RFA for Dysplasia in Barrett’s Esophagus: A Slam-Dunk Decision

The primary goal of ablation in Barrett’s esophagus is to reduce progression to high-grade dysplasia (HGD) and esophageal adenocarcinoma (EAC). The decision to perform endoscopic therapy (with the goal to eliminate intestinal metaplasia), is based on the principles of: 1. documenting an elevated risk of progression, 2. demonstrating reduction in risk of progression using robust clinical studies, and 3. proving the cost effectiveness of this approach when compared to the competing strategy. All three of these criteria have been met for patients with HGD.

The risk of progression in HGD has been estimated to be high at 7 percent a year (compared to 0.2-0.3 percent a year in those without dysplasia). Endoscopic therapy (combining endoscopic resection and ablation to eradicate intestinal metaplasia) has been shown to be successful in reducing the risk of progression to adenocarcinoma in those with HGD in two multicenter randomized trials with results of endoscopic therapy also being shown to be comparable to esophagectomy.1,2 Lastly, this approach has been shown to be cost effective when compared to esophagectomy in multiple modeling studies.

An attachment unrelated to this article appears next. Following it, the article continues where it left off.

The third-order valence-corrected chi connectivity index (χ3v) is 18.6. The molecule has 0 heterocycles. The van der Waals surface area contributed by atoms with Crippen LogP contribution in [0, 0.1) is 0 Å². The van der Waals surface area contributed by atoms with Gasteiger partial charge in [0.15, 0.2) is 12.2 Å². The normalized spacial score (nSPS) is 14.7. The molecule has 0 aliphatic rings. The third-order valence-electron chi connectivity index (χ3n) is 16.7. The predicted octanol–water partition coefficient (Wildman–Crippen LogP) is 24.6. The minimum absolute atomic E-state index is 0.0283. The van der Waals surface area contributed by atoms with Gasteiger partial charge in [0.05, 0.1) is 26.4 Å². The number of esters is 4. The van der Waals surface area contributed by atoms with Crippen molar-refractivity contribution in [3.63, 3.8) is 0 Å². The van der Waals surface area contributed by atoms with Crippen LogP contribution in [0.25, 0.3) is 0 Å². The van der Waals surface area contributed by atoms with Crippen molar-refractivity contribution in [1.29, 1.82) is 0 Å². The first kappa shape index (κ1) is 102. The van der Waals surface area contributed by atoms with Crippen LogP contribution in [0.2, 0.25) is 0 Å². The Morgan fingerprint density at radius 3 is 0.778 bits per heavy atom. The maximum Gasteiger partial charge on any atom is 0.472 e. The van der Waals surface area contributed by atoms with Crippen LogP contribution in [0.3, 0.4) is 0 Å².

Low-grade dysplasia (LGD), on the other hand, has been somewhat of a challenge given limitations in making a robust histopathological diagnosis. Community pathologists may over call a LGD diagnosis and even academic pathologists have poor inter-observer agreement in making this diagnosis. This has led to varying reports of natural history and estimates of progression, with some studies estimating the risk of progression in LGD to be similar to that of no dysplasia.

Read the other side of this debate by Dr. Stuart Spechler

However, recent studies have shed more light on this situation. A meta-analysis including 24 studies with 2,694 cases, estimated the annual risk of progression in LGD to EAC to be 0.7 percent, and risk of progression to HGD or EAC to be 1.5 percent.3 The study also shed some light on the possibility of “non- LGD” cases diluting the risk of progression, by stratifying studies into two categories: those where the diagnosis of LGD was less than 15 percent of all Barrett’s esophagus diagnoses and those where the diagnosis of LGD was more than 15 percent of all Barrett’s diagnoses (indicating the possibility of over diagnosis). The rate of progression in the former group was higher at 0.7 percent a year compared to 0.32 percent a year in the latter group. Additionally, several recent population-based studies from Europe have demonstrated that those diagnosed with LGD have a substantially higher risk of progression to EAC compared to those with no dysplasia.4,5

Indeed, studies have shown that while the vast majority (greater than 70 percent) of those diagnosed with LGD in the community are down-staged to no dysplasia upon review by gastrointestinal pathologists with the risk of progression in those with confirmed LGD being substantially higher than those who are down-staged to no dysplasia.6 Confirmation of the LGD diagnosis by additional pathologists has also been associated with a higher risk of progression.

Most importantly we now have level one evidence from a multicenter, randomized controlled trial showing substantially reduced risk of progression to HGD or EAC in those with confirmed LGD when randomized to ablation versus endoscopic surveillance.